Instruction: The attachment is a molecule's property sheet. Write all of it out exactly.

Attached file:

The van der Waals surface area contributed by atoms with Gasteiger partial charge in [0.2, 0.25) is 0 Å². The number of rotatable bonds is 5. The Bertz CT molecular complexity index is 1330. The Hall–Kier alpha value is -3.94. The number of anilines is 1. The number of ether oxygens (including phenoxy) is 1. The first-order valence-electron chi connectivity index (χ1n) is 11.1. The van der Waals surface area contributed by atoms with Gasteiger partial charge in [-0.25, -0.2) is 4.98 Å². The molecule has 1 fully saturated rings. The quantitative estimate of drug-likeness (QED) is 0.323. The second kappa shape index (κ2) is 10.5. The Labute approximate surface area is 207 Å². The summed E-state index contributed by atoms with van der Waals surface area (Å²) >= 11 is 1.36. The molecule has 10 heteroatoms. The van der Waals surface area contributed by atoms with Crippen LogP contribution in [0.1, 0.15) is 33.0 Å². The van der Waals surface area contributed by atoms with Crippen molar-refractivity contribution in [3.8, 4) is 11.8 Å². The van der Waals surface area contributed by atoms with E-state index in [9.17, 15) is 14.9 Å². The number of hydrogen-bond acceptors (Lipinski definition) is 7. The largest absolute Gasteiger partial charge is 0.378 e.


The van der Waals surface area contributed by atoms with Gasteiger partial charge in [0.2, 0.25) is 0 Å². The number of rotatable bonds is 5. The Bertz CT molecular complexity index is 1330. The Hall–Kier alpha value is -3.94. The number of anilines is 1. The number of ether oxygens (including phenoxy) is 1. The first-order valence-electron chi connectivity index (χ1n) is 11.1. The van der Waals surface area contributed by atoms with Gasteiger partial charge in [-0.25, -0.2) is 4.98 Å². The molecule has 1 fully saturated rings. The quantitative estimate of drug-likeness (QED) is 0.323. The second kappa shape index (κ2) is 10.5. The Labute approximate surface area is 207 Å². The summed E-state index contributed by atoms with van der Waals surface area (Å²) >= 11 is 1.36. The molecule has 10 heteroatoms. The van der Waals surface area contributed by atoms with Crippen LogP contribution in [0.1, 0.15) is 33.0 Å². The van der Waals surface area contributed by atoms with Crippen molar-refractivity contribution in [3.8, 4) is 11.8 Å². The van der Waals surface area contributed by atoms with E-state index in [9.17, 15) is 14.9 Å². The number of hydrogen-bond acceptors (Lipinski definition) is 7. The largest absolute Gasteiger partial charge is 0.378 e.